As a nutritionist who was once fat, I have examined the weight issue from every angle. I have worked with thousands of clients in successfully fighting fat and I am now, myself, tiny and fit, a mere fraction of my once fat self.
A big part of the problem is that dieters do nothing to change their mental state. Your body’s set point is created first in your mind. New research in cell biology shows our perceptions activate our genes, health and behavior. You can’t get your body to change without getting your mind on board.
The second problem is low-calorie, low-fat diets slow metabolism, block fat-burning and stimulate appetite, making weight loss more difficult on multiple levels.
Here are three common mistakes:
1. Calorie Counting
Counting calories is one of the biggest dieting mistakes. Research shows low-calorie, low-fat diets not only don’t work, they can make you fatter. The following are results of studies on calorie-restricted diets, including the very first study conducted by Ancel Keys in 1944 with 32 men following a 1600-calorie low-fat diet:*
- A slowing in metabolism by at least half
- Apathy, fatigue, lethargy
- A net gain in percent body fat
- Loss of muscle mass
- A startling increase in appetite and cravings
- A new obsession with food and cooking
- Overall weight gain
Sound familiar? The body stores fat when insulin levels rise, which results from eating refined carbohydrates, not from eating too many fat calories. Look at any impoverished nation. Adults living on bread, pasta, and sweets tend to be overweight even though they don’t overeat.
2. Weighing In
Pounds lost do not always correlate with inches lost. Some people lose a lot of inches but not many pounds. Muscle weighs more than fat but takes up less space. Isn’t the whole idea to become smaller around? To observe less belly flab? To see leaner, smaller hips? Who cares what the scale says if your jeans are less snug? If you are gaining muscle mass (a healthy process that boosts metabolism), your body is likely getting smaller, but you may not see big result on your scale.
Weighing in creates psychological tension. Watching the scale can make it seem to take forever to see results, creating dissatisfaction that prompts a desire for comfort food for relief. If the scale does drop, nothing feels better than a sweet reward. Watching the scale creates a kind of diet-stress mentality that sets up a desire to eat.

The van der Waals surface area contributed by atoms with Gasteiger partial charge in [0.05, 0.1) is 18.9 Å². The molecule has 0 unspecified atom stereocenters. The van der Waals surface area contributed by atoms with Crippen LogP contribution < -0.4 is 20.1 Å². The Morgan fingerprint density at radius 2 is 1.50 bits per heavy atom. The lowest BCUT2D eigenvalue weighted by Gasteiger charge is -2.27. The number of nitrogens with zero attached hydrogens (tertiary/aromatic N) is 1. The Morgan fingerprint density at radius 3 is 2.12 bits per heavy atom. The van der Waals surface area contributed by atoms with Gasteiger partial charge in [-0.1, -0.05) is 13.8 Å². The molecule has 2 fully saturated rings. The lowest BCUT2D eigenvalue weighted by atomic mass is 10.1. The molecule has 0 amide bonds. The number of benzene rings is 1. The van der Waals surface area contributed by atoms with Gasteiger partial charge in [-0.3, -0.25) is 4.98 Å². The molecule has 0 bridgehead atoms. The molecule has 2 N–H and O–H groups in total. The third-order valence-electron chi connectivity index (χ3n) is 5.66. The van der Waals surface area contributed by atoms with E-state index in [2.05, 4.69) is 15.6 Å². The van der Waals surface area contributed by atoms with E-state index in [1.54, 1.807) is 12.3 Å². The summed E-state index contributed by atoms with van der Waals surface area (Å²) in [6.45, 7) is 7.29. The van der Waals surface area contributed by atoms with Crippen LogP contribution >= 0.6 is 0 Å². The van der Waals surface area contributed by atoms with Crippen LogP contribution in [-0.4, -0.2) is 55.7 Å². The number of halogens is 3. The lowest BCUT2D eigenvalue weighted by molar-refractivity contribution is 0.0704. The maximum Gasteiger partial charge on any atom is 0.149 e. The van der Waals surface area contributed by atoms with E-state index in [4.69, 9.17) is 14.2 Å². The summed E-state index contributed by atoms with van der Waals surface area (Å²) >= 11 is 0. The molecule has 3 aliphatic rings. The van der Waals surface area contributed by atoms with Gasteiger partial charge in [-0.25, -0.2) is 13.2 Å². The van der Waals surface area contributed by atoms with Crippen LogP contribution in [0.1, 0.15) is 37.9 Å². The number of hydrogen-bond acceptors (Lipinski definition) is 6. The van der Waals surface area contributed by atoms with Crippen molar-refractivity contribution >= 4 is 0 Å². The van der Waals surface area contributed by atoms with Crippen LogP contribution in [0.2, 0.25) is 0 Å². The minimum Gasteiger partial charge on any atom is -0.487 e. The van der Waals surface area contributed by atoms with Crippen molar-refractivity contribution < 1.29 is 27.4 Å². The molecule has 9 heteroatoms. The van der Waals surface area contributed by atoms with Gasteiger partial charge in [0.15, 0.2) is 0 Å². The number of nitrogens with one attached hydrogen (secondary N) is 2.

3. Starting the Plan
One of the early signposts to failure is when a client identifies the “start” to her plan. Along with “starting” comes “stopping”. Ever said, I’ll start my diet tomorrow? Or, On Monday? Or, after the holidays?. It is important to be eating the best you can during all of life’s interruptions: holidays (doesn’t everyone give up on holidays?), a job loss, a new job, transitions, kid stress, relationship stress… because life IS all that, right?
Faulty Food Logs
When I ask clients to send me their food log, 98% of the time they say, “Oh, I can’t send it; this week is not typical.” So what I am hearing is 98% of the time things aren’t normal. If you can learn to nourish your body healthfully in any situation, you will master the art of staying healthy forever.
Always make the best choice you can. It may be a half an ice cream sundae, not a full one. It may be a fast food burger, but with no bun. A snack might be a handful of nuts instead of a brownie. Each day choose the most supportive foods available to you. This includes your birthday, holidays, and stressful days. Life is filled with reasons to be “off your diet.” Whether celebrating or stressed, why not eat to feel light and lean rather than fat and lethargic?
Do you want to be slim? Change what you can today. Now. Stop waiting for the right time to start a diet. And throw out your scale and stop counting calories.
*References: The Great Starvation Experiment, by Todd Tucker, 2008, University of Minnesota Press.